Too much coffee linked to weight gain, heart risk and diabetes

You may have cut back on your coffee intake as new study published in the Journal of Agricultural and Food Chemistry found that too much coffee, including decaffeinated, could be bad for your health.

Coffee contains caffeine which is a stimulant. It may also act as a mild appetite suppressantand can help to reduce cravings for snacks or sweets, provided you drink it black and don’t add sugar or dairy products, because coffee itself has very few calories and no fat.

Previous studies have suggested that drinking coffee in moderation could help with weight loss and decrease the risk of diabetes, and help lower the chances of a stroke and certain forms of cancer due to chlorogenic acid – known as CGA, which is a compound found in coffee.

However, the consumption of caffeine in other studies has also been reported to increase the release of fatty acids, decrease sensitivity to insulin, and increase blood pressure, and this new research further confirms this, adding that drinking five or more cups a day may be linked to weight gain, increased risk of heart disease and diabetes.

The study conducted by the Western Australia's School of Medicine and Pharmacology was trying to find the cardiovascular benefits of CGA, but instead discovered that the greater amount of coffee consumed, increased the amount of fat around the organs in the abdomen.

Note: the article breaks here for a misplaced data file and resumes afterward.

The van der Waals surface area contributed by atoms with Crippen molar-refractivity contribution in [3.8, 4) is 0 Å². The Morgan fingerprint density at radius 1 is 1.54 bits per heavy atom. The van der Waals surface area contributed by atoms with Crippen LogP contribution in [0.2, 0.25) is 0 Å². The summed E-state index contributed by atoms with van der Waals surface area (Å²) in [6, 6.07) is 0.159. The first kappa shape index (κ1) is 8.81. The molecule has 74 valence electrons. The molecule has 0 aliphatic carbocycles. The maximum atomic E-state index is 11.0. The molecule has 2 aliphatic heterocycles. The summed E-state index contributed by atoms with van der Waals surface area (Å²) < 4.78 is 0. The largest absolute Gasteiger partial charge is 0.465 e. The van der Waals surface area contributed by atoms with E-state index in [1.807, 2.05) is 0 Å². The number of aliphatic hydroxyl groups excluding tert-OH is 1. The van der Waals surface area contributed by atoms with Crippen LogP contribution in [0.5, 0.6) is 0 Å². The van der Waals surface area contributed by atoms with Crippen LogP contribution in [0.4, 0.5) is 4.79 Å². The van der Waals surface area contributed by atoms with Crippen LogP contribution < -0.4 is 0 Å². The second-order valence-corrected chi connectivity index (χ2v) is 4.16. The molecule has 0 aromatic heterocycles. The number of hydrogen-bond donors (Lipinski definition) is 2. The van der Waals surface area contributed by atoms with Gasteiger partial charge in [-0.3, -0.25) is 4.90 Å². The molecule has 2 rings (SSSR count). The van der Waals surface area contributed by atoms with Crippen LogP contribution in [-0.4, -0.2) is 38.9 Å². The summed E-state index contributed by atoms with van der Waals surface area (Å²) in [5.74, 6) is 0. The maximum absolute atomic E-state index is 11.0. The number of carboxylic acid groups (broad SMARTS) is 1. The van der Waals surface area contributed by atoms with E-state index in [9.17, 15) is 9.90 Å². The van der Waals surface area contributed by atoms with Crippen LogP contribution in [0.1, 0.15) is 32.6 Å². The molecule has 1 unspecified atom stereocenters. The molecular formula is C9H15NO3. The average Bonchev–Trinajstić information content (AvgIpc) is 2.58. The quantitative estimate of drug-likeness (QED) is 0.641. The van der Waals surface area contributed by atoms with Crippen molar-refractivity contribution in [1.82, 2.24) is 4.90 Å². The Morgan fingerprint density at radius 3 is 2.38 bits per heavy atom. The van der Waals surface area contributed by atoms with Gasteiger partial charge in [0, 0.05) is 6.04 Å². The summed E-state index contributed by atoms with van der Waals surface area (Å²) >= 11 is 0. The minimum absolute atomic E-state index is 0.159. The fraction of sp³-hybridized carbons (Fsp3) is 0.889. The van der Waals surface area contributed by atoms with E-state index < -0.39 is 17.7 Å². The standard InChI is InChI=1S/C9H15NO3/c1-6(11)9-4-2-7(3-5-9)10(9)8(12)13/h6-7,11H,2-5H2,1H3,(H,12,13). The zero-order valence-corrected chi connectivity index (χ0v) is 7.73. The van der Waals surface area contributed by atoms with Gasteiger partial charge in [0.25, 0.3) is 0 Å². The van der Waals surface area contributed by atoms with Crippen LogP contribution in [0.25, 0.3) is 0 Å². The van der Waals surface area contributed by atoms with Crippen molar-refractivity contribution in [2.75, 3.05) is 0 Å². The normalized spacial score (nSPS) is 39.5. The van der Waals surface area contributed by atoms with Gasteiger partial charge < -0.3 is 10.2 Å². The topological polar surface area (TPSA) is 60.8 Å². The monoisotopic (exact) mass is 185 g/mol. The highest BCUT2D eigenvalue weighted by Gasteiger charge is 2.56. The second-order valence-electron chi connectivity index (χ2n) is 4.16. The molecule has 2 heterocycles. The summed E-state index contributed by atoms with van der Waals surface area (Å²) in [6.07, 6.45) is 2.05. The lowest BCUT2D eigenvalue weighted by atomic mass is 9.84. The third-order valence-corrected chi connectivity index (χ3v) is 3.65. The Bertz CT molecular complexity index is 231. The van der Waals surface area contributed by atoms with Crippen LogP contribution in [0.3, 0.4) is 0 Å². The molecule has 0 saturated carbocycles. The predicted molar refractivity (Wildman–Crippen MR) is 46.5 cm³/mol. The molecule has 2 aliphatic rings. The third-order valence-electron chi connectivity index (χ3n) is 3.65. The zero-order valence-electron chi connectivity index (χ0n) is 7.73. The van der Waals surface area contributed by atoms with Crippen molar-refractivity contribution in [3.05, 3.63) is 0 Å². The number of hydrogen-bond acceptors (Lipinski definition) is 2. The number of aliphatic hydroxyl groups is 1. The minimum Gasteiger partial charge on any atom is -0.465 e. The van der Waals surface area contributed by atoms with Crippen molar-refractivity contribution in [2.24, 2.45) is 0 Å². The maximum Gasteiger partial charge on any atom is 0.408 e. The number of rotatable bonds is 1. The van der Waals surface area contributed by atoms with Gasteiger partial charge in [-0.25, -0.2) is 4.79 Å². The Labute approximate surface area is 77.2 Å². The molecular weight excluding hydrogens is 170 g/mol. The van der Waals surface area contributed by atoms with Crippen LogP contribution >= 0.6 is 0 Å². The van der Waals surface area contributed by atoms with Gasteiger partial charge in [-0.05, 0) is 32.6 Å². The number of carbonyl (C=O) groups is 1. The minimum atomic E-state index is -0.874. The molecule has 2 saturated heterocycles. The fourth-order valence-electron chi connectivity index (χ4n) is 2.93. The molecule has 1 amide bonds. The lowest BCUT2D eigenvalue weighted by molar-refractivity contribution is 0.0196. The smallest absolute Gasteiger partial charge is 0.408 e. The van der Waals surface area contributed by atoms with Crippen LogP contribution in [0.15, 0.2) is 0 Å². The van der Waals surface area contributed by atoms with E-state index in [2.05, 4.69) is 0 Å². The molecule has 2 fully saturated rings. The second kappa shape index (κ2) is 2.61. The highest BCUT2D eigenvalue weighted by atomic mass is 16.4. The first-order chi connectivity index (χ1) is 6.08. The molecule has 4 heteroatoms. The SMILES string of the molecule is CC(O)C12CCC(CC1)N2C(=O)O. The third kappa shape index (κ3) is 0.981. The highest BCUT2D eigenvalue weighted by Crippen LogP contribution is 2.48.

The study was out over a period of 12 weeks on mice. The mice were given the equivalent amount of CGA found infive or six cups of coffee per day and their findings showed greater fat retention, a greater glucose intolerance and increased resistance to insulin regulation.

Assistant Prof Vance Matthews, of the Western Australian Institute for Medical Research, and co-author of the study said: ““This study proved the opposite, in dosages equivalent to five or six cups of coffee per day. We found that the equivalent of five cups of coffee a day had a tendency to increase weight gain, particularly in regards to visceral fat.”

Matthews is not advocating completely removing the popular pick-me-up beverage from our diets, but is talking about moderation.

“Everybody knows about the effects of caffeine, but when we’re considering our lifestyle choices, it’s important to remember that compounds such as CGA can have an effect on our health if they’re not consumed in moderation. It seems that the health effects are dose-dependent. A moderate intake of coffee, up to three to four cups a day still seems to decrease the risk of developing diseases such as cardiovascular disease and type 2 diabetes,” he said.

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